Policy and Performance: Aboriginal Education in Western Australia in the 1990s

Article excerpt

Concern about low rates of participation and achievement among Aboriginal students intensified from the late 1960s. Twenty years later this concern was formalised into the National Aboriginal Education Plan (NAEP), a commonwealth/state agreement which identified 21 goals for Aboriginal education, grouped into four main purposes: to increase Aboriginal involvement in educational decision making; to improve equality of access for Aboriginal people to educational services; to increase Aboriginal participation to the same level as all Australians; and to achieve equitable and appropriate outcomes for Aboriginal people. This policy took effect from January 1990. Although progress in achieving these goals is recognised as being very slow (Partington, 1998, p. 4), there has been little examination at the state level of the effectiveness of the policy process underpinning Aboriginal education.

**********

Western Australia as a case study

Western Australia provides a significant case study to examine the issues of participation and achievement among Aboriginal students. Throughout the 1990s, Western Australia had among the lowest retention level of Aboriginal students of any state and the disadvantaged position of Aboriginal youth generally was signified by incarceration rates higher than all other states (see Beresford & Omaji, 1996). Despite this poor record, Western Australia is unique among Australian states in its commitment to evaluating its achievements under NAEP. Two extensive reports have been compiled by an independent consultant (hereafter referred to as the consultant's report/s). Although these are limited to providing data on the extent of implementation of NAEP goals, and do not, therefore, constitute an independent analysis of priorities in Aboriginal education, they nonetheless provide valuable data to interpret a number of underlying policy issues.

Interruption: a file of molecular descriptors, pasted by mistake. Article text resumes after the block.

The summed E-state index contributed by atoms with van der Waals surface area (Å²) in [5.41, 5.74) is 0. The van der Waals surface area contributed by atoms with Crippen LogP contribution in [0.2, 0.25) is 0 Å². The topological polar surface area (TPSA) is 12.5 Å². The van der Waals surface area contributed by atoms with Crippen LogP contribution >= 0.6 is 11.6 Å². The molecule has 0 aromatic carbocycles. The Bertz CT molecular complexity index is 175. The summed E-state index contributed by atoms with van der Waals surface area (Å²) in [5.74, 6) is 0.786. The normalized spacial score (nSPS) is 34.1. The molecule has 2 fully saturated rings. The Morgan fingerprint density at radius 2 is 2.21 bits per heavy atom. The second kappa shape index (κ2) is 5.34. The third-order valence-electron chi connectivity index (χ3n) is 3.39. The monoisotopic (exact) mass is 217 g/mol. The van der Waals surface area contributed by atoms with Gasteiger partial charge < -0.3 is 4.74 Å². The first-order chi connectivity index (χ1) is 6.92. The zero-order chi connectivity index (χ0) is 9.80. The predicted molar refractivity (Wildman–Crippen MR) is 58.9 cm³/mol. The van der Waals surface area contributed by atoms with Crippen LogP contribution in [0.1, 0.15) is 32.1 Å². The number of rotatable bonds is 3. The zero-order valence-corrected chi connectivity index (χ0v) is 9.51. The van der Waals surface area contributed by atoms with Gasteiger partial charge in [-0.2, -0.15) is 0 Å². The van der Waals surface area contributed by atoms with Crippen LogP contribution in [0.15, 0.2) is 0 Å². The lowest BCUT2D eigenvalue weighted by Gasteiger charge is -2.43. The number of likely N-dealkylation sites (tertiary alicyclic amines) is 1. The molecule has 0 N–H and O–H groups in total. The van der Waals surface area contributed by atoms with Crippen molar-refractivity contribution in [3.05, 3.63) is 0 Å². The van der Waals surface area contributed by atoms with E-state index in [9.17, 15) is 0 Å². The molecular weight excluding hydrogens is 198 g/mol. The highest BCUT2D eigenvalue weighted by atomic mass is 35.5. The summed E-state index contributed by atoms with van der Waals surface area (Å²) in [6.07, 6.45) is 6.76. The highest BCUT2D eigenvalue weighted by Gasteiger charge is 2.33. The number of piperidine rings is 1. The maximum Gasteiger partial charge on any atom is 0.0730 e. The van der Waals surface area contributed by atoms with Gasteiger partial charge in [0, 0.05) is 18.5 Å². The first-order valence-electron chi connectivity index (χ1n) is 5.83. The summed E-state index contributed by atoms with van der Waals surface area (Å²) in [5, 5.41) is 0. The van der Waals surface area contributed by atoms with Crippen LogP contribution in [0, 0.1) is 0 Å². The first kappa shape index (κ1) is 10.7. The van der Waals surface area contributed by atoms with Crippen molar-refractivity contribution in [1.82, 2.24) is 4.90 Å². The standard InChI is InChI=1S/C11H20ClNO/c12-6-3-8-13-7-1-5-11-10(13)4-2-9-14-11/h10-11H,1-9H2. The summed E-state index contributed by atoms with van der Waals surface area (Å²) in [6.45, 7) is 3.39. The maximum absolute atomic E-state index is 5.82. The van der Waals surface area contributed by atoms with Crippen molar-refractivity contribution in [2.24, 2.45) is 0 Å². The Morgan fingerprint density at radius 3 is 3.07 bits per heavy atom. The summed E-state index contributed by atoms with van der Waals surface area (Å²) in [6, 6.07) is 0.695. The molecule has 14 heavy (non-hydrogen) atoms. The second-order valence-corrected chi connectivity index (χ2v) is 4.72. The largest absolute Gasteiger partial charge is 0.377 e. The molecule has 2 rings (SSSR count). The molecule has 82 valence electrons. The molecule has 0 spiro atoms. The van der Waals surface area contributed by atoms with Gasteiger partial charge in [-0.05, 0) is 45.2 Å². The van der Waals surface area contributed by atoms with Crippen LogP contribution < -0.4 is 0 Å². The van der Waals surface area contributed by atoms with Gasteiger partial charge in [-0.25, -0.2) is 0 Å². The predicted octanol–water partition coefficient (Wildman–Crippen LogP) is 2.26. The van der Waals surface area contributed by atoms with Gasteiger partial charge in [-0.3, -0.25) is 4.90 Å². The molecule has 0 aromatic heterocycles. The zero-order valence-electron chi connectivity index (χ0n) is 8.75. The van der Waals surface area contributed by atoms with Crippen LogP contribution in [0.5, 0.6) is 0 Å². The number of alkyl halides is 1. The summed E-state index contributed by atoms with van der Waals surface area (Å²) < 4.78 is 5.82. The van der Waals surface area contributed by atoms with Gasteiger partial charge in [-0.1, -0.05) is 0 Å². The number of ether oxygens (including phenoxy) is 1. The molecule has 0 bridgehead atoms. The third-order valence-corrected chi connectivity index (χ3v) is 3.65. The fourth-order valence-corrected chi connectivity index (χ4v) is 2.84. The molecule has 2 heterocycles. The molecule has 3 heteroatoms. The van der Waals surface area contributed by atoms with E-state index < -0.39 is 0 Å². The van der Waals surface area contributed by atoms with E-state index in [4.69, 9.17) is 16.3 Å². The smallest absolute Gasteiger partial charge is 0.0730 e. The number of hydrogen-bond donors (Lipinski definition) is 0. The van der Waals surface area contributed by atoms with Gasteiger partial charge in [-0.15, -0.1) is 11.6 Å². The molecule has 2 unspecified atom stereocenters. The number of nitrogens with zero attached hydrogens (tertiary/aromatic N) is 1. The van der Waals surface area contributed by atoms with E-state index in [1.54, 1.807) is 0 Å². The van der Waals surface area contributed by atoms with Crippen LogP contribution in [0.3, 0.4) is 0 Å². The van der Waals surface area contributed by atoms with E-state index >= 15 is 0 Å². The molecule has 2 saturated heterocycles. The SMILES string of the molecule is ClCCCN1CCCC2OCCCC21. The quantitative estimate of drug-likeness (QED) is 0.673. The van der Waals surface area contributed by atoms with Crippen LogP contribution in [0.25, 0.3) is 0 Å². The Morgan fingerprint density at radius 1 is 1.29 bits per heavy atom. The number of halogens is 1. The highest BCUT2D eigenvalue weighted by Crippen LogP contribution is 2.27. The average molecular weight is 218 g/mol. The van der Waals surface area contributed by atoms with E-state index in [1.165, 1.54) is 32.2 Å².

The core finding from the 1999 consultant's report justifies the need for examination of the policy process underpinning NAEP. In short, it found too little progress was being made:

   While there are some encouraging trends suggesting that the gap [in
   progression, retention and Year 12 graduation rates] may be narrowing in
   some areas, it is still wide, and where it is closing, it appears to be
   closing only slowly. The evidence of lower retention and progression rates
   at the end of the compulsory years of schooling, around Year 10, suggest
   that significant inroads are yet to be made into the problem of attrition
   from school by young Indigenous people. (Kemmis, 1999, p. 15)

Among the revealing statistics confirming the continuing poor educational outcomes for young Aborigines, three in particular stand out. In 1997, between 9 and 39 per cent less Aboriginal students than non-Aboriginal students achieved literacy and numeracy performance criteria; only seven Aboriginal students achieved a tertiary entrance score higher than the lowest score permitting direct entry to a Western Australian university; and truancy rates for Aboriginal students showed nearly 40 per cent had more than 10 full day absences (p. 10). From these data, it is impossible not to infer the continuation of deep-seated problems in the provision of Aboriginal education in the state, although Western Australia is clearly not alone in this regard.

Developing a framework for analysis

The data contained in the two consultant's reports invite examination of the structure of policy development in Aboriginal education. According to Bridgman and Davis (1998) this structure is best understood as a policy cycle by which `policy develops through a standard sequence of tasks that can be framed as activities or questions (p. 21). The key stages identified by Bridgman and Davis include: issue/problem identification; policy analysis (solutions); identifying policy instruments; consultation; coordination; implementation and evaluation. …